April 27, 2015

Jesus, The Good Crossing Guard

For those that follow the lectionary schedule, this Sunday we read the passage in John 10 where Jesus refers to himself as the "good shepherd." Last Tuesday, as is our custom, our team at work read the Gospel passage for the following Sunday. For nearly a week, I've been mulling over this passage and heard preachers offer their thoughts yesterday.

Sometimes, an image just sticks with you for awhile. I don't always understand why. (But I am grateful that there is such a vast library of images for us to figure out how we understand and relate to God throughout Scripture.)

But this week... I just kept thinking about the "good shepherd." Couldn't shake it.

If you do a Google image search for "good shepherd" you find lots of images of a caucasian man with a glowing head, flowing hair, well-manicured beard, in a very clean robe and holding a calm, also very clean and well-manicured lamb.

While likely painted by folks with good intentions, let's get a few things straight that most of the images do not:

Jesus probably didn't use hair conditioner, a beard trimmer or Clorox®.

And he wasn't white.

I've written before that we have to pay attention when Jesus uses the adjective "good" to describe something in the Gospels (the "good Samaritan," for example). The same applies here.

Shepherding was a thankless job. It was often risky and difficult work. Few people would have wanted to do it. But some may not have had options. A shepherd's income could be unpredictable. If sheep were attacked by a predator–this could have great impact on the shepherd's well being.

But I don't actually think Jesus intended to contrast himself with all the other sheep herders in the region. He doesn't intend to slander a whole group of the working class in his region.

The Hebrew word for "good" was "tov." It's the word used in Genesis when all God has created is described as "good." But this Hebrew term did not simply mean good as in good v. bad. It also implied functionality, wholeness, beauty.

I don't like my Google–search–good–shepherd–Jesus images. I don't think those give us the same imagination as those in the near east, in the first century when they heard Jesus say this. In their mind's eye I bet they saw someone with dark circles under their eyes from sleepless nights watching out for thieves and hungry animals. Their robe is soiled having trudged through mud and dusty hills with these filthy animals. I don't imagine that words like functional, whole or beautiful would have been terms that would have come to mind when one thought of a shepherd.

I walked out of our staff meeting on Tuesday reflecting on this and then I remembered something I had tweeted a few days earlier:Every weekday, I watch this woman "herd" children and teenagers across a busy road. If you don't live in DC, trust me: people driving along this NW corridor are some of the most self-important drivers in the country. How dare anyone get in their way?! They have important meetings to get to.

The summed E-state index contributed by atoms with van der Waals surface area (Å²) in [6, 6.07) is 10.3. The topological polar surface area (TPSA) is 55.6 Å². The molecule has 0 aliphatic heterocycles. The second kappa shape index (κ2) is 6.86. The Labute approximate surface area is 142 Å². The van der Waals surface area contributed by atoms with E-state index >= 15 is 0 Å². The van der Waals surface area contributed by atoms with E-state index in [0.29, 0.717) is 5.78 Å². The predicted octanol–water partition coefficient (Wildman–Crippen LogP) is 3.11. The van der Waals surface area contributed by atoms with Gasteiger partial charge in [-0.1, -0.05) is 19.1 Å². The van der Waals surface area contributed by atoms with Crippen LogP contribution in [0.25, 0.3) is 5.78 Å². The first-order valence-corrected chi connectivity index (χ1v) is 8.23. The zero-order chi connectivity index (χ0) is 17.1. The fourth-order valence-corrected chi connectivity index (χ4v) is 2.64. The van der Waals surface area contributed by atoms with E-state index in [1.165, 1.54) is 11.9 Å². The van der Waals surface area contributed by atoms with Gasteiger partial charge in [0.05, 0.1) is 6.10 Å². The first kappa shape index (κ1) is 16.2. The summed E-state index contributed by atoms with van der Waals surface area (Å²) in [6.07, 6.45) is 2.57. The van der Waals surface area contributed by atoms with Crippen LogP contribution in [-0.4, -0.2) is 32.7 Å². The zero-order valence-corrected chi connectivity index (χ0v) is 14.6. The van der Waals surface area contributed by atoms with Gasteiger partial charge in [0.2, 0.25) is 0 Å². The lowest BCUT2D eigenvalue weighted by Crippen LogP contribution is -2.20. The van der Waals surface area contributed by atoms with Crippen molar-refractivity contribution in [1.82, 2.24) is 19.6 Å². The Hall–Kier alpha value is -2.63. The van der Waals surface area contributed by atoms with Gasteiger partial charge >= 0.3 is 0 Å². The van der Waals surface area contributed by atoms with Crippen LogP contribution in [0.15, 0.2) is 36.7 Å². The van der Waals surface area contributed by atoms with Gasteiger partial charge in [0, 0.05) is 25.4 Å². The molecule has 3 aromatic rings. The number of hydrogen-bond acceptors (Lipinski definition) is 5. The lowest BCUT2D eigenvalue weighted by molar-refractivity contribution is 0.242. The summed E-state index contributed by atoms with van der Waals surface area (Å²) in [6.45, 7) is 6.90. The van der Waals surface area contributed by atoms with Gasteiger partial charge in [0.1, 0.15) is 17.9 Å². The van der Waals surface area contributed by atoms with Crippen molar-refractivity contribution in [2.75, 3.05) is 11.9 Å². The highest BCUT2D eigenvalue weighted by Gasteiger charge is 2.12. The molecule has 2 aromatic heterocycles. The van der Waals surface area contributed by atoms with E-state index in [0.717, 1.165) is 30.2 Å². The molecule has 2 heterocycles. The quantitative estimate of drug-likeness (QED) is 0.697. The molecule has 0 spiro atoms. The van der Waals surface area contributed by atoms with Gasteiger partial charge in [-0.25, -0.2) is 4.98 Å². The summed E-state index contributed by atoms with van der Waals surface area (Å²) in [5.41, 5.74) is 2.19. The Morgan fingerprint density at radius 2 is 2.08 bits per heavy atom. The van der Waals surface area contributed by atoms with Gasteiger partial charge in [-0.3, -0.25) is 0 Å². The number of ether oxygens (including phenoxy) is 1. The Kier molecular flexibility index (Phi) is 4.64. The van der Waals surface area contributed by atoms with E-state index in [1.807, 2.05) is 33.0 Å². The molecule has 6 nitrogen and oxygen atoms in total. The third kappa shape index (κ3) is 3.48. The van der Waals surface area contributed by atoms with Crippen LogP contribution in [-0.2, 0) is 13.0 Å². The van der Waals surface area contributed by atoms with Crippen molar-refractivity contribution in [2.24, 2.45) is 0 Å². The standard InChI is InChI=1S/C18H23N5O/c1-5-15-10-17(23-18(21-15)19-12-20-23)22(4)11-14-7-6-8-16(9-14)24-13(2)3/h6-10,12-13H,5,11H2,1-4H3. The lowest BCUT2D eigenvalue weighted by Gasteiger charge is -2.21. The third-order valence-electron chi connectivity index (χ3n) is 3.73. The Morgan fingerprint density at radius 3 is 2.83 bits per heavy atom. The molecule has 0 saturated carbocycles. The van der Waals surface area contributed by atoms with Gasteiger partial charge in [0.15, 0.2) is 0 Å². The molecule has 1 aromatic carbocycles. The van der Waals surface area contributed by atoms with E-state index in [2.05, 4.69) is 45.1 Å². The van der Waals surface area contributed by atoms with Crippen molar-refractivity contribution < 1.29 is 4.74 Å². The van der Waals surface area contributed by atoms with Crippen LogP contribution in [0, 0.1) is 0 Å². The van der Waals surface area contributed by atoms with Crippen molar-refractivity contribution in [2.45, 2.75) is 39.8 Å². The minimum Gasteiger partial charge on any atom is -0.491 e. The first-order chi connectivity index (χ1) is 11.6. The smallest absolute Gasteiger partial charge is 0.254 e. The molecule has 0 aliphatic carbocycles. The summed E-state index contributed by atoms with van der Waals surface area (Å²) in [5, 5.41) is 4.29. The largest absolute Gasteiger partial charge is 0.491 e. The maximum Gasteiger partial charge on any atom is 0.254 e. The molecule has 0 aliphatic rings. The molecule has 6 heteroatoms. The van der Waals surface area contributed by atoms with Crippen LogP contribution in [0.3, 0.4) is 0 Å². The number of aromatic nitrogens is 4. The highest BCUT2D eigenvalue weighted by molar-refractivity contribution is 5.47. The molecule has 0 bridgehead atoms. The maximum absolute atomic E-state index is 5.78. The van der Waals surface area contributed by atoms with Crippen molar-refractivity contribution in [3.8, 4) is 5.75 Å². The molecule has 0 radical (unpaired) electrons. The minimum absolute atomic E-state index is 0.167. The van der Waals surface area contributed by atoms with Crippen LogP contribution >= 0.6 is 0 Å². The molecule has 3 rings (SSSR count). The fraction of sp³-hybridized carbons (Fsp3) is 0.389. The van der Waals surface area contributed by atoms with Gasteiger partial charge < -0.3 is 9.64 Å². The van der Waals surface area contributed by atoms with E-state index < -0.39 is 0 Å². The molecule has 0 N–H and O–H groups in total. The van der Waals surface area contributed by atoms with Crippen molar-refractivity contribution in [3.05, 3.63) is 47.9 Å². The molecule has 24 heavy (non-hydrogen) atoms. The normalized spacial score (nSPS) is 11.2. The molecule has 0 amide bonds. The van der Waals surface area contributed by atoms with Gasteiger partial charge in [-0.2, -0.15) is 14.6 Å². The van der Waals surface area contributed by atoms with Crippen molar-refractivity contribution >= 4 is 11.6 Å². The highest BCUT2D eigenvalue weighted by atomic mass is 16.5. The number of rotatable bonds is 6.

Sarcasm aside, I watch this woman do an incredibly difficult job each morning. It's a thankless job. In the sweltering heat. In the freezing cold. There's no way they pay her enough. She's honked at, flipped off, yelled at, ignored and nearly driven into at least once a day, 5 mornings a week. And she does it with an ease that is astounding. Every child crossing those four crosswalks are hers. Each morning I hear, "Come on, babies!" She will walk right in front of a Lexus or semi-truck and command them stop immediately when those kids are on the move. No fear. No hesitation. You ought to be afraid that she'll come through your windshield and warn you to never creep into the intersection ever again.

This is her house. These are her kids. Do not mess with her babies on her clock.

And suddenly, I see Jesus.

"Come on, baby! Let's get you across this road. I'll step in the way of anything. You'll get their safely."

Doesn't matter if you're walking to work, to the school right behind us or to another school down the road. At this intersection, you belong to Jesus.

There's a nobility, a charisma we often assign to this passage that may misguide our imagination. Certainly, there is a bravery and self-denying love that is communicated in this John 10 passage. I'm purposely not delving into the Christology that I know is there and deeply appreciate. I'm doing so because I think there is something else important here. I wonder if our images of Jesus (whether on a canvas or in our minds) sometimes miss his incredible capacity to simultaneously display cosmic majesty and accessibility to the lowest of the low all at once.

Jesus is not only shaping how we are to see him in this passage.

He's challenging the assumptions we make about each other.

Assumptions we desperately need to change.

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